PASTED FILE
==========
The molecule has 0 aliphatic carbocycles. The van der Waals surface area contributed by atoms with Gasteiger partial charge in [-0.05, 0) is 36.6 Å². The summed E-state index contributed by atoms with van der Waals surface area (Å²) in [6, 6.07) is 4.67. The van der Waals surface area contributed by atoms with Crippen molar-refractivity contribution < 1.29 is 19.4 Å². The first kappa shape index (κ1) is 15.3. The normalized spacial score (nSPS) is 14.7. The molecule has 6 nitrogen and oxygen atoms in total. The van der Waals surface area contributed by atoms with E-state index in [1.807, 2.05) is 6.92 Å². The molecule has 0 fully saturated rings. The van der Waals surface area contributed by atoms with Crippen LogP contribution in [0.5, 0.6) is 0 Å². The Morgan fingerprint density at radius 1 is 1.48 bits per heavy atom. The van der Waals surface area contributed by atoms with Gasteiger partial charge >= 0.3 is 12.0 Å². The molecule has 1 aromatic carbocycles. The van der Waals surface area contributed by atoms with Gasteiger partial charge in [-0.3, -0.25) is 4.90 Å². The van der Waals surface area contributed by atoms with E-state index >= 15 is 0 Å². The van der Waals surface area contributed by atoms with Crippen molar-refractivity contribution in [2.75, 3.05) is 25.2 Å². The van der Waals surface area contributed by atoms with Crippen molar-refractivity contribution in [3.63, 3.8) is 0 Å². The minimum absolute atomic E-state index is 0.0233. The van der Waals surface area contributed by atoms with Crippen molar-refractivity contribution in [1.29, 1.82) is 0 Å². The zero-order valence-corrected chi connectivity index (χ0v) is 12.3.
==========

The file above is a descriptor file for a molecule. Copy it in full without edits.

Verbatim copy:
The molecule has 0 aliphatic carbocycles. The van der Waals surface area contributed by atoms with Gasteiger partial charge in [-0.05, 0) is 36.6 Å². The summed E-state index contributed by atoms with van der Waals surface area (Å²) in [6, 6.07) is 4.67. The van der Waals surface area contributed by atoms with Crippen molar-refractivity contribution < 1.29 is 19.4 Å². The first kappa shape index (κ1) is 15.3. The normalized spacial score (nSPS) is 14.7. The molecule has 6 nitrogen and oxygen atoms in total. The van der Waals surface area contributed by atoms with E-state index in [1.807, 2.05) is 6.92 Å². The molecule has 0 fully saturated rings. The van der Waals surface area contributed by atoms with Crippen LogP contribution in [0.5, 0.6) is 0 Å². The Morgan fingerprint density at radius 1 is 1.48 bits per heavy atom. The van der Waals surface area contributed by atoms with Gasteiger partial charge >= 0.3 is 12.0 Å². The molecule has 1 aromatic carbocycles. The van der Waals surface area contributed by atoms with Gasteiger partial charge in [-0.3, -0.25) is 4.90 Å². The van der Waals surface area contributed by atoms with E-state index >= 15 is 0 Å². The van der Waals surface area contributed by atoms with Crippen molar-refractivity contribution in [2.75, 3.05) is 25.2 Å². The van der Waals surface area contributed by atoms with Crippen molar-refractivity contribution in [3.63, 3.8) is 0 Å². The minimum absolute atomic E-state index is 0.0233. The van der Waals surface area contributed by atoms with Crippen molar-refractivity contribution in [1.29, 1.82) is 0 Å². The zero-order valence-corrected chi connectivity index (χ0v) is 12.3.